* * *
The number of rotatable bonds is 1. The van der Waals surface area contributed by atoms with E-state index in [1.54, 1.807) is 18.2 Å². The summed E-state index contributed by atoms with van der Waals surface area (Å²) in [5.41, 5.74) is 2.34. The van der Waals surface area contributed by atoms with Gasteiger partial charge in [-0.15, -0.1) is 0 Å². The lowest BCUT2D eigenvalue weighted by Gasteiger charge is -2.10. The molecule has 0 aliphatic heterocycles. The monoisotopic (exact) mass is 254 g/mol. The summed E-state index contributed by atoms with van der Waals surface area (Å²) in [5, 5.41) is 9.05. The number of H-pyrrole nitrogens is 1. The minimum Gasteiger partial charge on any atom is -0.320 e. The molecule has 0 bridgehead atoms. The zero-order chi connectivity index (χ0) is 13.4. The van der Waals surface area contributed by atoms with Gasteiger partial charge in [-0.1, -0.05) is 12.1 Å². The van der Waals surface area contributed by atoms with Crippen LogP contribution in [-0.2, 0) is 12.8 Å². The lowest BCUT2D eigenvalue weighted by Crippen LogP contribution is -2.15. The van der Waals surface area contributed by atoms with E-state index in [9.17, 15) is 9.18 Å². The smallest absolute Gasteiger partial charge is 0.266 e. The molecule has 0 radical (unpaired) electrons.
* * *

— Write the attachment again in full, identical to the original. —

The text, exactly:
The number of rotatable bonds is 1. The van der Waals surface area contributed by atoms with E-state index in [1.54, 1.807) is 18.2 Å². The summed E-state index contributed by atoms with van der Waals surface area (Å²) in [5.41, 5.74) is 2.34. The van der Waals surface area contributed by atoms with Gasteiger partial charge in [-0.15, -0.1) is 0 Å². The lowest BCUT2D eigenvalue weighted by Gasteiger charge is -2.10. The molecule has 0 aliphatic heterocycles. The monoisotopic (exact) mass is 254 g/mol. The summed E-state index contributed by atoms with van der Waals surface area (Å²) in [5, 5.41) is 9.05. The number of H-pyrrole nitrogens is 1. The minimum Gasteiger partial charge on any atom is -0.320 e. The molecule has 0 bridgehead atoms. The zero-order chi connectivity index (χ0) is 13.4. The van der Waals surface area contributed by atoms with Gasteiger partial charge in [-0.1, -0.05) is 12.1 Å². The van der Waals surface area contributed by atoms with Crippen LogP contribution in [-0.2, 0) is 12.8 Å². The lowest BCUT2D eigenvalue weighted by Crippen LogP contribution is -2.15. The van der Waals surface area contributed by atoms with E-state index in [9.17, 15) is 9.18 Å². The smallest absolute Gasteiger partial charge is 0.266 e. The molecule has 0 radical (unpaired) electrons.